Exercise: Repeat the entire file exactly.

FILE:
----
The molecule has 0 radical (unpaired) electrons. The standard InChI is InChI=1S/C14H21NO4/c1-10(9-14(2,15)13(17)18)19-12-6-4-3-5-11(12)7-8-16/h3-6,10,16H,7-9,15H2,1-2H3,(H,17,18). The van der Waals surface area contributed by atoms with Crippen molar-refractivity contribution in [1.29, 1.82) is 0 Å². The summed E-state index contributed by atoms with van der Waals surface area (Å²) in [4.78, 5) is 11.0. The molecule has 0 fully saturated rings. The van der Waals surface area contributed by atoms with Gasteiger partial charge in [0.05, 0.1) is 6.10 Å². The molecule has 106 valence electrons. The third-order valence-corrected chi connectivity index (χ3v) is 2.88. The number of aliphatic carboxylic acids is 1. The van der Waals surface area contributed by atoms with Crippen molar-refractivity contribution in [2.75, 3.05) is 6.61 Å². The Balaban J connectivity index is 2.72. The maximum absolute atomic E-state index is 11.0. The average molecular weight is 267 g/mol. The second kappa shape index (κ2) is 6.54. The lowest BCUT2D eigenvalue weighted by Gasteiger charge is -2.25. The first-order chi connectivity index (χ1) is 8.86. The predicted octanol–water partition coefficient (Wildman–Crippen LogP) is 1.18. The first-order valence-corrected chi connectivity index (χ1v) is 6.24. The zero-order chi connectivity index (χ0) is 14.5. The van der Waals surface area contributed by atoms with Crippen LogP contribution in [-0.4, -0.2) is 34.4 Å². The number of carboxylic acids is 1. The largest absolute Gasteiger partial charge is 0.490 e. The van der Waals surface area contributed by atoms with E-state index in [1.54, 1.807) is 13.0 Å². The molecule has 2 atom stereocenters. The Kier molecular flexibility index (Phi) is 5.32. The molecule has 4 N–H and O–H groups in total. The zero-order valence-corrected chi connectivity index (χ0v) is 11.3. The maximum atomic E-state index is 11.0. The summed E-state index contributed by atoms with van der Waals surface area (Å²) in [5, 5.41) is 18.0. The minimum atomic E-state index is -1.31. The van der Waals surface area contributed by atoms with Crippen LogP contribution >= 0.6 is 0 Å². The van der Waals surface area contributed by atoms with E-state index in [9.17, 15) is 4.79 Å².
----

The molecule has 0 radical (unpaired) electrons. The standard InChI is InChI=1S/C14H21NO4/c1-10(9-14(2,15)13(17)18)19-12-6-4-3-5-11(12)7-8-16/h3-6,10,16H,7-9,15H2,1-2H3,(H,17,18). The van der Waals surface area contributed by atoms with Crippen molar-refractivity contribution in [1.29, 1.82) is 0 Å². The summed E-state index contributed by atoms with van der Waals surface area (Å²) in [4.78, 5) is 11.0. The molecule has 0 fully saturated rings. The van der Waals surface area contributed by atoms with Gasteiger partial charge in [0.05, 0.1) is 6.10 Å². The molecule has 106 valence electrons. The third-order valence-corrected chi connectivity index (χ3v) is 2.88. The number of aliphatic carboxylic acids is 1. The van der Waals surface area contributed by atoms with Crippen molar-refractivity contribution in [2.75, 3.05) is 6.61 Å². The Balaban J connectivity index is 2.72. The maximum absolute atomic E-state index is 11.0. The average molecular weight is 267 g/mol. The second kappa shape index (κ2) is 6.54. The lowest BCUT2D eigenvalue weighted by Gasteiger charge is -2.25. The first-order chi connectivity index (χ1) is 8.86. The predicted octanol–water partition coefficient (Wildman–Crippen LogP) is 1.18. The first-order valence-corrected chi connectivity index (χ1v) is 6.24. The zero-order chi connectivity index (χ0) is 14.5. The van der Waals surface area contributed by atoms with Crippen LogP contribution in [-0.4, -0.2) is 34.4 Å². The number of carboxylic acids is 1. The largest absolute Gasteiger partial charge is 0.490 e. The van der Waals surface area contributed by atoms with E-state index in [1.54, 1.807) is 13.0 Å². The molecule has 2 atom stereocenters. The Kier molecular flexibility index (Phi) is 5.32. The molecule has 4 N–H and O–H groups in total. The zero-order valence-corrected chi connectivity index (χ0v) is 11.3. The maximum atomic E-state index is 11.0. The summed E-state index contributed by atoms with van der Waals surface area (Å²) in [5, 5.41) is 18.0. The minimum atomic E-state index is -1.31. The van der Waals surface area contributed by atoms with Crippen LogP contribution >= 0.6 is 0 Å². The van der Waals surface area contributed by atoms with E-state index in [9.17, 15) is 4.79 Å².